In a recent episode, the Flash was trapped in an office building by a swarm of bees.  (Bees?  Seriously?)  All the dude needed was a flyswatter or a rolled-up newspaper– flappity-flappity, and the bees are all dead.  Or he could have clapped his hands and knocked them from the sky with the sonic boom.  Or any number of things.

Amazingly enough in a series with a cast composed mainly of scientists, nobody thinks of Newton’s Second Law: f=ma.

(The Flash is also into good deeds, like rescuing small children from being run over by large semi trucks.  But what happens to a child accelerated in an instant from zero to 700mph?  I’m guessing acute organ displacement.)

Fortunately the season’s villain seems to be the Anti-Flash, a bad guy with the Flash’s own powers, so the Flash has an opponent who can actually challenge him.  (Besides his own lack of imagination, that is.)

Reading a lot of recent fiction, I’ve noticed a great many books in which the middle third exists only for the purpose of postponing the finale.  If you’re a writer, you should aspire to more than that.  Don’t just throw in meaningless incidents, or create phony dilemmas.  Reveal character!  Create subplots that resonate with the main plot!  Create characters whose problems reflect on those of the protagonist!  Catch the antagonist in a revealing moment!  There’s a lot you can do.

Go forth, O Writer, and do it.

{ 10 comments… read them below or add one }

Michael Grosberg September 21, 2015 at 2:05 am

As someone who read the novels, I can tell you that on the surface the movies hew close to the novels plot-wise, but it’s missing some crucial details and some of the message is lost since we can’t hear Kaniss’s thoughts.
First of all, District 13: this used to be the Capitol’s nuclear munitions production facility before the last failed rebellion. The Capitol was fully aware of them this whole time, but they can’t do anything since their arsenal could vaporize the Capitol. In the beginning of book three it is also explained that they much reduced in numbers and nearly wiped out before they received an influx of refugees from the bombed District 12.

Now, about Katniss – the point of the novels is that she’s not an active hero character. The point of the novels is that she’s being used, and can only act and influence in very specific moments. This is actually what I liked about the novels – it’s unrealistic for a teenager to be a heroic rebel leader (even if she can use a bow), and she isn’t. But it doesn’t make for good action-packed cinema, and when you cut a novel in half remove her inner monologue you’re not left with much of a plot.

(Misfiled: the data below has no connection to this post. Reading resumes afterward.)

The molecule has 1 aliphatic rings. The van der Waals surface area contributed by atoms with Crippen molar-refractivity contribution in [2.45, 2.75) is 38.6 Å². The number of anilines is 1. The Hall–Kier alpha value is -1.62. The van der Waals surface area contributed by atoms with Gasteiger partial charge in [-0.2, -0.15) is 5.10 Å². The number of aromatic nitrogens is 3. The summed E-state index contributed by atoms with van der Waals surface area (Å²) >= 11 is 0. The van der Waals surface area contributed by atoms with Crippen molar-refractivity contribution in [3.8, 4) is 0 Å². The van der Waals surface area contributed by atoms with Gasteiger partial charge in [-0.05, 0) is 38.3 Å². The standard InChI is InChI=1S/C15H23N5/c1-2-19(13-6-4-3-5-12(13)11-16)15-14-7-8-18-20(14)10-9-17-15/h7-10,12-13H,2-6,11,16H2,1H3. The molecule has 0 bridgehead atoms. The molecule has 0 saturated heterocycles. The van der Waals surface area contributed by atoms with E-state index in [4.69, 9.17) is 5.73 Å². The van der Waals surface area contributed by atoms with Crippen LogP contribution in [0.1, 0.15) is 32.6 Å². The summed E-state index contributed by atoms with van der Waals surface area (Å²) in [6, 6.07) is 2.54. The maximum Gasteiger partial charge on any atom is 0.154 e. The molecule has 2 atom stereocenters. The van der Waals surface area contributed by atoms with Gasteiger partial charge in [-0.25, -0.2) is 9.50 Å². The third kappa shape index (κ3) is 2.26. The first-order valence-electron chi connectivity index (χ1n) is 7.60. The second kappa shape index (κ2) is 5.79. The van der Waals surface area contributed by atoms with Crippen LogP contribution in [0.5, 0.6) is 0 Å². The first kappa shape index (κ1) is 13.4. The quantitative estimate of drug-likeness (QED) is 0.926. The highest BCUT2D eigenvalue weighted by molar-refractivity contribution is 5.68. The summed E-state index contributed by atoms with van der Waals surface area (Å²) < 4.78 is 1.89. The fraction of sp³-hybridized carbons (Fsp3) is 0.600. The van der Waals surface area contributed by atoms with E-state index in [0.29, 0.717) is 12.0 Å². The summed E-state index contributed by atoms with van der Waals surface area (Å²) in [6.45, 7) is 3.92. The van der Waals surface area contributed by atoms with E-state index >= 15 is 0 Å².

mearsk September 21, 2015 at 9:21 am

I’ve rolled my eyes at a lot of The Flash’s plot for the very reason’s you detail, but it’s still a fun show. I like that it is a super hero show that doesn’t feel the need to be “gritty” or “dark.”

Erich Schneider September 21, 2015 at 9:37 am

There was an episode of the animated TV series “Justice League Unlimited” in which Lex Luthor switches bodies with The Flash, and we see how deadly the latter’s powers can be when their user is free of most moral constraints.

Privateiron September 21, 2015 at 3:09 pm

I cannot remember if Twilight did it first. Harry Potter and some other movie franchises have also split the last film. For TV, it goes back to the Sopranos splitting its last season, leading to Breaking Bad, Mad Men and others doing the same.

TRX September 21, 2015 at 6:11 pm

> broken up

“The Matrix”, among others…

wjw September 21, 2015 at 9:14 pm

Michael, I think Katniss is actually quite heroic, as is demonstrated by her loyalty to her friends and her insistence on helping them even when it’s dangerous. She doesn’t =want= to be a hero, but when circumstances demand it, she’s there. She’s not a big flag-waving hero, as in her propaganda vids, but she’s quietly heroic all the same.

Harry Potter may well have done it first, but then it was splitting up an enormous 800-page novel, for all that much of it was taken up with excruciatingly dull scenes of camping. Mockingjay is, I think, much more modestly sized.

TRX September 22, 2015 at 7:35 am

Just checking – did you manage to recover those files, or should I get back to work?

wjw September 23, 2015 at 12:13 am

You know, I’ll have to check myself. I’ll get right back to you.

Jim Janney September 24, 2015 at 11:24 pm

Where will it all end? Someone making three full-length movies out of one children’s book? Nah, that would just be too silly.

wjw October 7, 2015 at 3:06 pm

TRX— hey, I got the clean files!

Thanks for your heroic efforts, though, and your offer to try again.